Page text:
Back at Accents on the Park, the Argies, Italians and Americans are arriving in town ahead of tomorrow evening’s match between Italy and the USA. Meanwhile, downstairs in our communal kitchen, another English blonde, working in Queenstown, is boasting to all and sundry about her having had it away with an England player last weekend. Like I mentioned before, if I were a tabloid journalist, I would have made myself very rich during my time here. It is OK though, I detest the tabloids and I would never spill the beans and potentially destroy a player’s career and/or marriage for the sake of a few coloured pieces of paper. I will talk in generalities though and, I am told by the other two Queenstown bar workers present, that fellow England players were downing treble Jack Daniels after their third match, a couple of days ago. One of the internationals in question also tried to take a girl back to Nomads, as I mentioned previously.
Not so much risk versus reward as just not caring as much as they probably should.
“You probably shouldn’t be telling these things to a journalist,” I tell the three of them.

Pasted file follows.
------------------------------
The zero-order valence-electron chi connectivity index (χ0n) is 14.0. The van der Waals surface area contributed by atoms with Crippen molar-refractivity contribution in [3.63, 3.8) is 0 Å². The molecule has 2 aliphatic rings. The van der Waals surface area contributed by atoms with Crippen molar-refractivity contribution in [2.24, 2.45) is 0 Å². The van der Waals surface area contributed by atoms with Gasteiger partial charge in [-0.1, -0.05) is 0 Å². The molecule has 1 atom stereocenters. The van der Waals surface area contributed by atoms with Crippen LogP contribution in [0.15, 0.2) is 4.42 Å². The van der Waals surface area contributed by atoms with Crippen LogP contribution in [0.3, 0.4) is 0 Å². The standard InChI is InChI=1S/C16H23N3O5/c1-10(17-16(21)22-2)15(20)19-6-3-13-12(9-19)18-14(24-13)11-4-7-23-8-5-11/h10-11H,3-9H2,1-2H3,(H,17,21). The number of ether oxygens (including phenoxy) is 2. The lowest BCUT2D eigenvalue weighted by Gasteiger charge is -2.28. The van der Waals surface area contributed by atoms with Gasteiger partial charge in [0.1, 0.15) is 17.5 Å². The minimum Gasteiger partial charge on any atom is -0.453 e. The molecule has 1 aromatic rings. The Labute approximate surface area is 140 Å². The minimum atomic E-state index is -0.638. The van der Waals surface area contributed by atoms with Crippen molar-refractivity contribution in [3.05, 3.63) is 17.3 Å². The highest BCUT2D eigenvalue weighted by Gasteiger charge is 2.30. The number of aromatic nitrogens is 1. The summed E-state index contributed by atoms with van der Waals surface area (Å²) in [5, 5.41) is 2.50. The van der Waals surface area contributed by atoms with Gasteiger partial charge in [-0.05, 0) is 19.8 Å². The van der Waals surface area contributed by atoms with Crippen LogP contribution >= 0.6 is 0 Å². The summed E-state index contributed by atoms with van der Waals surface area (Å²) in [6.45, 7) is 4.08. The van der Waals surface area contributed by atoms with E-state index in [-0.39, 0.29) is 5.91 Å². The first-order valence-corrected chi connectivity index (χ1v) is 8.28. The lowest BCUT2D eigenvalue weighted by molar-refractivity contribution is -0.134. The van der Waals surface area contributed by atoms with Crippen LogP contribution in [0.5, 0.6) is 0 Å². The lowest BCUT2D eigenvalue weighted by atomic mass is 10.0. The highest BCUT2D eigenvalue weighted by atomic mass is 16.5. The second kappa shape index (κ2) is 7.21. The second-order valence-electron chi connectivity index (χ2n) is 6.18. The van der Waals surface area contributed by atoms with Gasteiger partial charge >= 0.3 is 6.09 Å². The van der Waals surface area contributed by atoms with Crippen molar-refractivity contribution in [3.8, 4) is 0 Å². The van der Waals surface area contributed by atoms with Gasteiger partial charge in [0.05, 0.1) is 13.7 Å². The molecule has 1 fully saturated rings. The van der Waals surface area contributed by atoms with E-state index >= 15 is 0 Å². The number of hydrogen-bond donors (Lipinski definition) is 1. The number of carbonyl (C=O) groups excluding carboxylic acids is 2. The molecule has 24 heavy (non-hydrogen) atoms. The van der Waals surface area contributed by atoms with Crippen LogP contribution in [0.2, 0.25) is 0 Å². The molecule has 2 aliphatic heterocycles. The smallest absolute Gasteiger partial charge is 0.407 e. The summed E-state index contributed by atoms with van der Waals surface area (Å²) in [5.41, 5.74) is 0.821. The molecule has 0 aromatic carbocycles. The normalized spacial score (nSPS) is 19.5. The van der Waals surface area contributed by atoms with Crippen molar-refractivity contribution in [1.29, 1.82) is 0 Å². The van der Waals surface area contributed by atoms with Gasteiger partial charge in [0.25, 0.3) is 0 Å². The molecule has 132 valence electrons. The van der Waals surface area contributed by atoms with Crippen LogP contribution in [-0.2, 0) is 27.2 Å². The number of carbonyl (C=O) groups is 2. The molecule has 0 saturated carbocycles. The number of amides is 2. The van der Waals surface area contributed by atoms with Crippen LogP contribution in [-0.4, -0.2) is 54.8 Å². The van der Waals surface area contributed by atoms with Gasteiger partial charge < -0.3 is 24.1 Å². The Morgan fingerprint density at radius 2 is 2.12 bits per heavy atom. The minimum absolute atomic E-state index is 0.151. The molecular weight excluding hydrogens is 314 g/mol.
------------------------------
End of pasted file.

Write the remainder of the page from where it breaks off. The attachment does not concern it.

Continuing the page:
The girl lets out an effected squeal, “Oh my God, oh my God, are you reeeeally a jour-na-list?”
Then, after a short pause, her eyes light up:
“Which newspaper do you write for?” asked in a strangely flirty, rather ugly way.
“None. Don’t worry.”
The Yeovil floozy looks bloody disappointed.
I watch 30 minutes of Wales v Namibia over a 6 dollar handle of beer (little more than a half pint) but it is one of those nights when I feel uncomfortable and downright lonely, sat in a bar, being Billy-no-mates, and beat a hasty retreat back to Accents on the Park, where I am very content instead to spend my beer money on a phone call to my lovely nan in England. Predictably, she tries to get me off the phone inside a minute, because she is worried about the cost for me. No matter that she gave me a hundred quid towards my trip a couple of days before I set off. I am sad that I won’t see her for another eight weeks.
Wales 81 Namibia 7